When people hear about the term organization design, what comes to mind are things like the color of the office, its layout, and basically, the physical appearance of the organizations working place. However, the concept of organization design goes beyond these physical traits. It refers to the process used by a firm to integrate the employees, information, and technology together in a right mix so that they can achieve specific objectives (Kleinbaum et al. 2013). The design can, therefore, be said to be the management choices of the organization that forms its culture. Organization structure, on the other hand, is a concept rarely confused by people as is the case of organization design. The structure shows the formal lines of authority and power in the firm. In this regard, it encompasses on the various job positions, their titles and duties in the business and the chain of command followed by the people holding the different positions.
The Relationship between Organization Design and Structure
In the book Handbook of Organizations, March (2013) states that the two concepts may be thought to be the same because they are intertwined. In fact, design and structure are usually used in the same sentence. This can be misleading as they have different definitions. However, the two have a close relationship in which one concept depends on the other concepts existence. Understanding the relationship between the design and structure is essential for determining the future plans of the organization.
The organization design as defined earlier forms the culture in the firm. It is, therefore, the bigger picture between the two concepts. The design adopted will determine how the organization carries out business both internally and externally. Evidently, the culture will not stand without the structures support. The culture in a company will be seen from the beams brought about by its structure.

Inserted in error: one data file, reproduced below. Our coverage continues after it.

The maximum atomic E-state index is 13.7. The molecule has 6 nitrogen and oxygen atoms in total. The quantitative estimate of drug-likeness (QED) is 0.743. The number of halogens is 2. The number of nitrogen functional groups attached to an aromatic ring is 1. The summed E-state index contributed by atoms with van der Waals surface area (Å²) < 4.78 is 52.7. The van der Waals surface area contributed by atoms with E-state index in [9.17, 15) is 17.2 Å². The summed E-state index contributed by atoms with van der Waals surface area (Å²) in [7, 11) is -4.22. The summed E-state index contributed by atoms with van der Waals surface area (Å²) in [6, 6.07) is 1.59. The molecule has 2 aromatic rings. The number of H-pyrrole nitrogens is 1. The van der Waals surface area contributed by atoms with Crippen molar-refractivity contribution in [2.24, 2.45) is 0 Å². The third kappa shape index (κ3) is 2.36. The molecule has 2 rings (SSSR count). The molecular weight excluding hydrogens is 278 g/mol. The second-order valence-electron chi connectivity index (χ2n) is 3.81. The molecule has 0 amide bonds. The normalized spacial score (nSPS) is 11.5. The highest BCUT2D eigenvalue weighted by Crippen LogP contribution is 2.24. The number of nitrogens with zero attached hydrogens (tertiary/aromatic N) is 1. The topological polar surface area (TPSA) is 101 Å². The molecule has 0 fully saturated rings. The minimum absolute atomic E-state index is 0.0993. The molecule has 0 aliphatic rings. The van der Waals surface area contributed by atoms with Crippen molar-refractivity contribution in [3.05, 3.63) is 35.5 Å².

Factors Affecting the Relationship between Design and Structure
The relationship between design and structure is determined by several factors, both internal and external. Organization size is the first determinant. Large organizations are characterized by a high number of employees and multiple levels of formal authority. By design, such firms allow less employee input in decision-making. An organization usually has five stages of life including introduction, growth, maturity, decline, and death. Each stage has different effects on the organizations design and structure. One of the external factors that affect this relationship is the environment which broadly consists of elements such as political, economic, sociocultural, and competitive forces. Any change in the mentioned external forces may affect an organizations design or structure (Kleinbaum et al. 2013).
The impact of Culture and Structure on an Organizations Future
Businesses are always continually changing with time. The change affects the various roles, appearance, and formalities in the organization. If the firm has a well laid out design and structure, it is much easier for the decision-makers to make the right choices as the changes occur in the business. Understanding the two helps the executives to do prior planning.
In the article titled An Efficient Frontier in Organization Design, Csaszar, (2013) concludes that communicational flow aspect of the structure is so crucial in the organization that should change occur, the employees should be carefully oriented towards the new way of doing things. While this may take time to achieve, with a right structure in place, the culture adapts positively and quickly. How well the relationship between culture and structure is understood determines how effective transitions are managed in the organization.
Csaszar, F. A. (2013). An efficient frontier in organization design: Organizational structure as a determinant of exploration and exploitation. Organization Science, 24(4), 1083-1101.
Kleinbaum, A. M., Stuart, T. E., & Tushman, M. L. (2013). Discretion within constraint: Homophily and structure in a formal organization. Organization Science, 24(5), 1316-1336.
March, J. G. (Ed.). (2013). Handbook of Organizations (RLE: Organizations) (Vol. 20). Routledge.
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